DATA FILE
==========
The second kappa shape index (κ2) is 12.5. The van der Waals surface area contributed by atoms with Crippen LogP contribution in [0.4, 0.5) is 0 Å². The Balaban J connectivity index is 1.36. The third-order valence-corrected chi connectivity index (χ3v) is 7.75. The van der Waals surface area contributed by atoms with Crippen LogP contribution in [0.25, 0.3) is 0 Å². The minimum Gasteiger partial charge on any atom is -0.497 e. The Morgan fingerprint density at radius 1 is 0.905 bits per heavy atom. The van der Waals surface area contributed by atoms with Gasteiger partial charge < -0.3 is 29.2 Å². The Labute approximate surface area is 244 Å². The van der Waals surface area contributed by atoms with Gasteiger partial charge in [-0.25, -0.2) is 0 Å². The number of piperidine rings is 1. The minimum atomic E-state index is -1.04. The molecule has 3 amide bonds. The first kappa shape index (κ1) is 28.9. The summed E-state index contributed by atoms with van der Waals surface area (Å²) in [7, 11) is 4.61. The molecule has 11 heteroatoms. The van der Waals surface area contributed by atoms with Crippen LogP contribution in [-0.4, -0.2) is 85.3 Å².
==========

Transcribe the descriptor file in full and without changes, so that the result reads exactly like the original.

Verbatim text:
The second kappa shape index (κ2) is 12.5. The van der Waals surface area contributed by atoms with Crippen LogP contribution in [0.4, 0.5) is 0 Å². The Balaban J connectivity index is 1.36. The third-order valence-corrected chi connectivity index (χ3v) is 7.75. The van der Waals surface area contributed by atoms with Crippen LogP contribution in [0.25, 0.3) is 0 Å². The minimum Gasteiger partial charge on any atom is -0.497 e. The Morgan fingerprint density at radius 1 is 0.905 bits per heavy atom. The van der Waals surface area contributed by atoms with Gasteiger partial charge < -0.3 is 29.2 Å². The Labute approximate surface area is 244 Å². The van der Waals surface area contributed by atoms with Gasteiger partial charge in [-0.25, -0.2) is 0 Å². The number of piperidine rings is 1. The minimum atomic E-state index is -1.04. The molecule has 3 amide bonds. The first kappa shape index (κ1) is 28.9. The summed E-state index contributed by atoms with van der Waals surface area (Å²) in [7, 11) is 4.61. The molecule has 11 heteroatoms. The van der Waals surface area contributed by atoms with Crippen LogP contribution in [-0.4, -0.2) is 85.3 Å².